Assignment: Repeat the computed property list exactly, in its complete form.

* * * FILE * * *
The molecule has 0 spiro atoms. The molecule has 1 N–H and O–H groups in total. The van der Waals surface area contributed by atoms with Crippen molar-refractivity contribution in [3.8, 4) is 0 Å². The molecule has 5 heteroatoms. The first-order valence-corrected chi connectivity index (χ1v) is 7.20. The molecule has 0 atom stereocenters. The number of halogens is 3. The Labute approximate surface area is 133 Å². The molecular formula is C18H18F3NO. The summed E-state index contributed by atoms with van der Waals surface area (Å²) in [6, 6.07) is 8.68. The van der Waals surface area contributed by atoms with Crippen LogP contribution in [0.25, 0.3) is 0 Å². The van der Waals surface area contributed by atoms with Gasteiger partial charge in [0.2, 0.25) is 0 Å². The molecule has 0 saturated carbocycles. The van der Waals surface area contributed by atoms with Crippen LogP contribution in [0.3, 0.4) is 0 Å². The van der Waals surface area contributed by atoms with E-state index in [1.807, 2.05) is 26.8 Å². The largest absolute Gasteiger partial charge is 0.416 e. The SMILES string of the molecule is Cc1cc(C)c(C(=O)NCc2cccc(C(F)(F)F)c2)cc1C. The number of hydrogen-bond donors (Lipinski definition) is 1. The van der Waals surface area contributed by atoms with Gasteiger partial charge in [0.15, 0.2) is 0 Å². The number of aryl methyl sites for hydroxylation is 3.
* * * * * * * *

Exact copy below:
The molecule has 0 spiro atoms. The molecule has 1 N–H and O–H groups in total. The van der Waals surface area contributed by atoms with Crippen molar-refractivity contribution in [3.8, 4) is 0 Å². The molecule has 5 heteroatoms. The first-order valence-corrected chi connectivity index (χ1v) is 7.20. The molecule has 0 atom stereocenters. The number of halogens is 3. The Labute approximate surface area is 133 Å². The molecular formula is C18H18F3NO. The summed E-state index contributed by atoms with van der Waals surface area (Å²) in [6, 6.07) is 8.68. The van der Waals surface area contributed by atoms with Crippen LogP contribution in [0.25, 0.3) is 0 Å². The van der Waals surface area contributed by atoms with Gasteiger partial charge in [0.2, 0.25) is 0 Å². The molecule has 0 saturated carbocycles. The van der Waals surface area contributed by atoms with Crippen LogP contribution in [0.3, 0.4) is 0 Å². The van der Waals surface area contributed by atoms with E-state index in [1.807, 2.05) is 26.8 Å². The largest absolute Gasteiger partial charge is 0.416 e. The SMILES string of the molecule is Cc1cc(C)c(C(=O)NCc2cccc(C(F)(F)F)c2)cc1C. The number of hydrogen-bond donors (Lipinski definition) is 1. The van der Waals surface area contributed by atoms with Gasteiger partial charge in [0.15, 0.2) is 0 Å². The number of aryl methyl sites for hydroxylation is 3.